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Must watch: Neil deGrasse Tyson Discusses the Link Between Space and Culture

If you've been on the internet at any point in the last five years, there's a good chance you've heard Neil deGrasse Tyson talk about the far-reaching scientific and technological benefits of space exploration. Now's your chance to hear him discuss its cultural implications.


Last week, Tyson delivered this keynote address at the 28th National Space Symposium. It's over an hour long if you include his 15-minute intro and the Q&A session towards the end, but it's definitely worth the watch — especially if you're already familiar with Tyson's tendency to link America's space-faring ambitions to its economic, scientific and technological ones.

Here, Tyson takes a slightly different angle in order to examine space exploration's spiritual, emotional, intellectual, and creative consequences, or, as he puts it, "space as culture." The result is a refreshing, relatable, and inspirational take on a topic well worth your time and consideration.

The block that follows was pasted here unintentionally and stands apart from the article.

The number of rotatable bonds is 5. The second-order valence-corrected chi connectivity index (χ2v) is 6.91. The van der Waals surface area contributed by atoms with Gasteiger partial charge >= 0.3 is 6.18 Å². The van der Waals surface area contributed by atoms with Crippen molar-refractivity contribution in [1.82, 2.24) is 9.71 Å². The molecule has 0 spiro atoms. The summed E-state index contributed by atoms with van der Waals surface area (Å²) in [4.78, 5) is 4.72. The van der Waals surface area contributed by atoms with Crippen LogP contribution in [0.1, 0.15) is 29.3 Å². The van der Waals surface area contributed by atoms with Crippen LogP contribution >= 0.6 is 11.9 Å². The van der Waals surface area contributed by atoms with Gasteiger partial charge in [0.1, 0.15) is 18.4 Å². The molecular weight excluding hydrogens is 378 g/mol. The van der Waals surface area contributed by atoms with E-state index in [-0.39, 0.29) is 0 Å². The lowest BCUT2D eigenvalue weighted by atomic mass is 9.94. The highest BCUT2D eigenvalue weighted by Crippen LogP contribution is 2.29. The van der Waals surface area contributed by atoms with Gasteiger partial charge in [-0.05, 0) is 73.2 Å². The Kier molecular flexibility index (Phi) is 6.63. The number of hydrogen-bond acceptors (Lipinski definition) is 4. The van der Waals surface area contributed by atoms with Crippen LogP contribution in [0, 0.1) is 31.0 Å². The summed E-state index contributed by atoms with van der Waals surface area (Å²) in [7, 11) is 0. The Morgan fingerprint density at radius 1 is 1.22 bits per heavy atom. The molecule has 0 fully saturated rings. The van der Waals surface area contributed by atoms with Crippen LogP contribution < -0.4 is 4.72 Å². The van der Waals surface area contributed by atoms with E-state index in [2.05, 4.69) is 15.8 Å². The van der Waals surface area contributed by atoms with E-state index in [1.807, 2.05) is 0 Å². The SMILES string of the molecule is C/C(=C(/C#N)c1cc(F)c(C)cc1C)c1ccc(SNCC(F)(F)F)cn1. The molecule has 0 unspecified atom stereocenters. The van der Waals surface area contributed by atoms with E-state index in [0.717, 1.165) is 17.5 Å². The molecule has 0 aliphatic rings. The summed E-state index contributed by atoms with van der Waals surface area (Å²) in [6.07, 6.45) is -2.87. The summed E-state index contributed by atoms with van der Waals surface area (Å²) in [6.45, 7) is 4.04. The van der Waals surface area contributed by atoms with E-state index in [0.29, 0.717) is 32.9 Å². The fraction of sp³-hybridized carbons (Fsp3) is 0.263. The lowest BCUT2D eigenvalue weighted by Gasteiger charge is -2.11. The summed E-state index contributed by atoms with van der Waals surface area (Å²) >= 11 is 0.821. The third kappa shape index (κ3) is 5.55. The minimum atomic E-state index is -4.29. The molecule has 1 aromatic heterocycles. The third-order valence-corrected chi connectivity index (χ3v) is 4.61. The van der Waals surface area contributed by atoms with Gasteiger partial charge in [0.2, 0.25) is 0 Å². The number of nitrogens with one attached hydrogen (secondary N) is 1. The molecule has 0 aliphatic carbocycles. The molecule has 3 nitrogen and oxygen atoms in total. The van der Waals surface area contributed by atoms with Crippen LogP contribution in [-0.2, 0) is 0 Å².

NdGT die-hards will enjoy the entire speech. Those interested in the cultural discussion should watch from around the 14-minute mark. [Open Culture via It's Okay to be Smart]

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Tyson is fantastic I love his attitude and enthusiasm. He is the person that you want on every television show advocating space exploration and this is a great speech as well. One of his best.

But! (ouch) at the risk of irritating people, I'm going to say that I think he's drunk himself sober.

He looks foxed when he takes the mic and then delivers inappropriate aggression throughout, not just where it's required for effect. I've never seen such an aggressive delivery. It makes me feel uncomfortable and not in a progressive way as one might intend to evoke such a feeling. Several times in the speech he verbally flits across ideals and convictions within a single incomplete sentence. That's classic imbued behaviour. (I should know, I've been there often enough.) Just how good was the hospitality the night before? Because his body language looks like he's had an interrupted snooze whilst his alcohol blood level is still on the dance floor.

Whether I'm right or wrong, it's still one of the best hours of positive thinking I've seen in a long while. The word needs more people like him and that was a great, great oration.